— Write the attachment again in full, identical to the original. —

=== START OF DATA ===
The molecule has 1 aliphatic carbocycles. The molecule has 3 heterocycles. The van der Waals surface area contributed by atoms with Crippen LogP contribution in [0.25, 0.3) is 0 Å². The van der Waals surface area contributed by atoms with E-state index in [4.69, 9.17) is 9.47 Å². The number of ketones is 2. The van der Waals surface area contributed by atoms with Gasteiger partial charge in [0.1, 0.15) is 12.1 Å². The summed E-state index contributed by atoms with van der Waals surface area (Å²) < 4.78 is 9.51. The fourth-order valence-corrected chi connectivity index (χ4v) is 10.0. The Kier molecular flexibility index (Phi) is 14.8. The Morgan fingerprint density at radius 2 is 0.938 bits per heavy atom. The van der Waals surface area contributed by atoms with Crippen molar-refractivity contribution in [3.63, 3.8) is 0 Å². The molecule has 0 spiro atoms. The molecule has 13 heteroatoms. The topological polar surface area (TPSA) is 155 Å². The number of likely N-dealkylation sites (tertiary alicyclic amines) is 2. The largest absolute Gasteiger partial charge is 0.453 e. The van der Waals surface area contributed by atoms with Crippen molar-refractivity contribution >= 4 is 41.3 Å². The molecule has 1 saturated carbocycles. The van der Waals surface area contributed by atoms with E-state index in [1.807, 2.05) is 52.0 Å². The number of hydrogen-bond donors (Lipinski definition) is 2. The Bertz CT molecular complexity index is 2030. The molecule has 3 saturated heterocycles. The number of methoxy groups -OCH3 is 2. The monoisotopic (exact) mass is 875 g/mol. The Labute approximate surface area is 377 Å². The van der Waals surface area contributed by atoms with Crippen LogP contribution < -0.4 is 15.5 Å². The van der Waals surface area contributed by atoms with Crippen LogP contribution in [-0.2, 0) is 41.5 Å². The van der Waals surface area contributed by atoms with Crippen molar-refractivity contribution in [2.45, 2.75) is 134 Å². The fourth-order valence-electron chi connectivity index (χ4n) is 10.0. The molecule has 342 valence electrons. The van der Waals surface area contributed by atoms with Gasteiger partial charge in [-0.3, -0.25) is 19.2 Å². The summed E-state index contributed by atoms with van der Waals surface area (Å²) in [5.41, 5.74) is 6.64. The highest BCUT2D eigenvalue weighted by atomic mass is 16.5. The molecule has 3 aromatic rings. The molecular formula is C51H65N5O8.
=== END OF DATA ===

The molecule has 1 aliphatic carbocycles. The molecule has 3 heterocycles. The van der Waals surface area contributed by atoms with Crippen LogP contribution in [0.25, 0.3) is 0 Å². The van der Waals surface area contributed by atoms with E-state index in [4.69, 9.17) is 9.47 Å². The number of ketones is 2. The van der Waals surface area contributed by atoms with Gasteiger partial charge in [0.1, 0.15) is 12.1 Å². The summed E-state index contributed by atoms with van der Waals surface area (Å²) < 4.78 is 9.51. The fourth-order valence-corrected chi connectivity index (χ4v) is 10.0. The Kier molecular flexibility index (Phi) is 14.8. The Morgan fingerprint density at radius 2 is 0.938 bits per heavy atom. The van der Waals surface area contributed by atoms with Crippen molar-refractivity contribution in [3.63, 3.8) is 0 Å². The molecule has 0 spiro atoms. The molecule has 13 heteroatoms. The topological polar surface area (TPSA) is 155 Å². The number of likely N-dealkylation sites (tertiary alicyclic amines) is 2. The largest absolute Gasteiger partial charge is 0.453 e. The van der Waals surface area contributed by atoms with Crippen molar-refractivity contribution >= 4 is 41.3 Å². The molecule has 1 saturated carbocycles. The van der Waals surface area contributed by atoms with E-state index in [1.807, 2.05) is 52.0 Å². The number of hydrogen-bond donors (Lipinski definition) is 2. The Bertz CT molecular complexity index is 2030. The molecule has 3 saturated heterocycles. The number of methoxy groups -OCH3 is 2. The monoisotopic (exact) mass is 875 g/mol. The Labute approximate surface area is 377 Å². The van der Waals surface area contributed by atoms with Crippen LogP contribution < -0.4 is 15.5 Å². The van der Waals surface area contributed by atoms with Crippen LogP contribution in [-0.2, 0) is 41.5 Å². The van der Waals surface area contributed by atoms with Crippen molar-refractivity contribution in [2.45, 2.75) is 134 Å². The fourth-order valence-electron chi connectivity index (χ4n) is 10.0. The molecule has 342 valence electrons. The van der Waals surface area contributed by atoms with Gasteiger partial charge in [-0.3, -0.25) is 19.2 Å². The summed E-state index contributed by atoms with van der Waals surface area (Å²) in [5.41, 5.74) is 6.64. The highest BCUT2D eigenvalue weighted by atomic mass is 16.5. The molecule has 3 aromatic rings. The molecular formula is C51H65N5O8.